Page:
Test finds LightSquared plan interferes with GPS

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Federal regulators have renewed allegations that the mobile Internet service LightSquared interferes with military and aviation operations in what experts say is a blow to the fledgling business.

The fresh test results had been a last-ditch chance for Reston, Va.-based LightSquared to prove that its satellite service was safe. But the results confirmed findings that the network would interfere with key Global Positioning System technology used to steer planes and operate sensitive construction and military equipment, The Washington Post reported.

The Federal Communications Commission is a key regulator of the telecommunications industry and plays an important role in shaping U.S. technology policy.

Later today, the company is expected to announce its business plans in the wake of the report.

Many in the recreational boating industry had feared that LightSquared’s satellite service also would be a hindrance to boaters.

This summer, BoatUS delivered more than 15,000 comments from concerned boaters, sailors and anglers to the FCC, asking the agency to protect the future reliability of GPS across the United States.

“We hope these 15,000 comments indicate to the FCC the critical need of having a reliable navigation system, not just for boaters and anglers, but for pilots, drivers, outdoor adventurers and first responders. It is unimaginable that the federal government — the guardian of the bandwidth — would consider approving a proposal with so many problems and grave public safety consequences,” BoatUS president Margaret Podlich said at the time the comments were delivered.

Some government officials said LightSquared’s problems didn’t seem fixable.

“There appear to be no practical solutions or mitigations that would permit the LightSquared broadband service, as proposed, to operate in the next few months or years without significantly interfering with GPS,” deputy secretary of defense Ashton Carter and deputy secretary of transportation John Porcari wrote in a letter. The officials head the interagency National Space-Based Positioning, Navigation and Timing group.

Their conclusion, after several months of testing, will put off the company’s attempts to gain license approval by the FCC to light up its satellite network and begin selling broadband Internet service that would compete with AT&T, Verizon and T-Mobile, the newspaper reported.

In a recent statement, LightSquared urged the FCC and the National Telecommunications and Information Administration “to retake the lead on government testing for GPS filtering solutions after a series of actions by federal agencies have demonstrated bias and inappropriate collusion with the private sector as reported by numerous media outlets, including Politico, PC World and Reuters.”

Test results must be re-evaluated by unbiased officials and engineers, the company said. Testing must proceed in cooperation with all parties to ensure that effective and appropriate guidelines are in place.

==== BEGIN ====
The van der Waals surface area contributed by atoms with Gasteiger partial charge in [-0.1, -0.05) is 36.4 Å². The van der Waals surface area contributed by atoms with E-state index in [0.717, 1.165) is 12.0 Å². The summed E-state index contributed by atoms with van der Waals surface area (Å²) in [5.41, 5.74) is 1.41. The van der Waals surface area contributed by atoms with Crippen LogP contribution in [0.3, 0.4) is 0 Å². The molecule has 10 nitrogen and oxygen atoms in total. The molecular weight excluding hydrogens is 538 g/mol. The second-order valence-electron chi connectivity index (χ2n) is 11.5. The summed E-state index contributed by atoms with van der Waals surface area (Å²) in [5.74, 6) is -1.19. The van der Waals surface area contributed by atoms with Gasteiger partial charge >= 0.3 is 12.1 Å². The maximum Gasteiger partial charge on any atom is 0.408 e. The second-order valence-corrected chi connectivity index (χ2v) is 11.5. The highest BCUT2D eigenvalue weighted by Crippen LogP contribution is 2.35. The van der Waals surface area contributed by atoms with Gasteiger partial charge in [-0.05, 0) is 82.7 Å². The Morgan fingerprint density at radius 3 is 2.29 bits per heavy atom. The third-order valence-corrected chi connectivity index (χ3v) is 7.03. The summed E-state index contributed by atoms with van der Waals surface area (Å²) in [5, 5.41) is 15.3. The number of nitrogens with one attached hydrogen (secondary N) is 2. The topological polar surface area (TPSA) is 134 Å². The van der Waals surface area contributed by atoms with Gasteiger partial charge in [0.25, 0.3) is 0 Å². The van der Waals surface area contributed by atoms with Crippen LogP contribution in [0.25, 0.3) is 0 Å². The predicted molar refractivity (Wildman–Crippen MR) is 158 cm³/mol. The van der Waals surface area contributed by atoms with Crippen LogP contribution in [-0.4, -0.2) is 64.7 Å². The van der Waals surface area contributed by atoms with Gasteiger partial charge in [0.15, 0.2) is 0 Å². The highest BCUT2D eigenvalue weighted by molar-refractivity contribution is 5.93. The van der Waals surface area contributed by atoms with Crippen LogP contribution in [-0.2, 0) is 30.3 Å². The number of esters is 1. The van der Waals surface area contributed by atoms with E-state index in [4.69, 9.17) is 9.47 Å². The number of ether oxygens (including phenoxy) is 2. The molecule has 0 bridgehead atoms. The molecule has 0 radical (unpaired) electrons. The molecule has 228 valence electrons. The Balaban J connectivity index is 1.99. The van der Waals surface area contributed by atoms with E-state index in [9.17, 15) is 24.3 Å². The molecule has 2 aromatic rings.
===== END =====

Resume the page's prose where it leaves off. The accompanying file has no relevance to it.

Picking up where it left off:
“LightSquared intends to protect its legal rights in order to ensure that fairness, transparency and the rule of law are guiding the testing process,” it said in a statement. “LightSquared has faith that, in the end, a fair process will prove that the technological solutions it has put forward will clear the way for hundreds of millions of Americans to get the wireless broadband competition they crave.”

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4 comments on “Test finds LightSquared plan interferes with GPS

  1. Keith Peshak

    LightSquared, or any competitor using near frequency strong terrestrial transmission, will produce an off-band signal that will be received by the GPS receiver because of the bandwidth of the GPS receiver “patch” antenna. This is called “quality factor” or “Q” and is a measure of center frequency divided by 3db bandwidth. Unfortunately, GPS uses a high frequency, and Q diminishes with frequency (why radios and TVs all use a lower frequency IF stage, to get better transmitter station selectivity, and do not count on the antenna or RF stage for much help there).

    GPS receivers can use a DSP computer to, and we will use the analogy of a noise canceling headset, make an interference signal “anti-noise” to add into the desired signal with noise, to remove the noise from the desired signal. Unfortunately, the signal must also be heard in the signal plus noise coming from the antenna to the DSP computer input.

    Design assumption: the filter between the patch antenna and the first LNA RF amplifier inside the GPS antenna must reduce the interference signal amplitude down to equal to or lesser than the desired GPS signal before the DSP computer can be effective at eliminating the noise.

    If you have zero loss at the GPS bandpass, how much LightSquared signal attenuation do you need over the entire noise spectrum bandpass? Let’s do a “back of the envelope” engineering guesstimate:

    You need to reduce the power spectral density of the noise to or below the power spectral density of the signal. Power spectral density is measured in watts per square foot.

    Watts (the undesired is stronger, goes proportionally):

    db = 10 log Pi/Pr
    How much does LightSquared transmit – don’t know, keeps changing.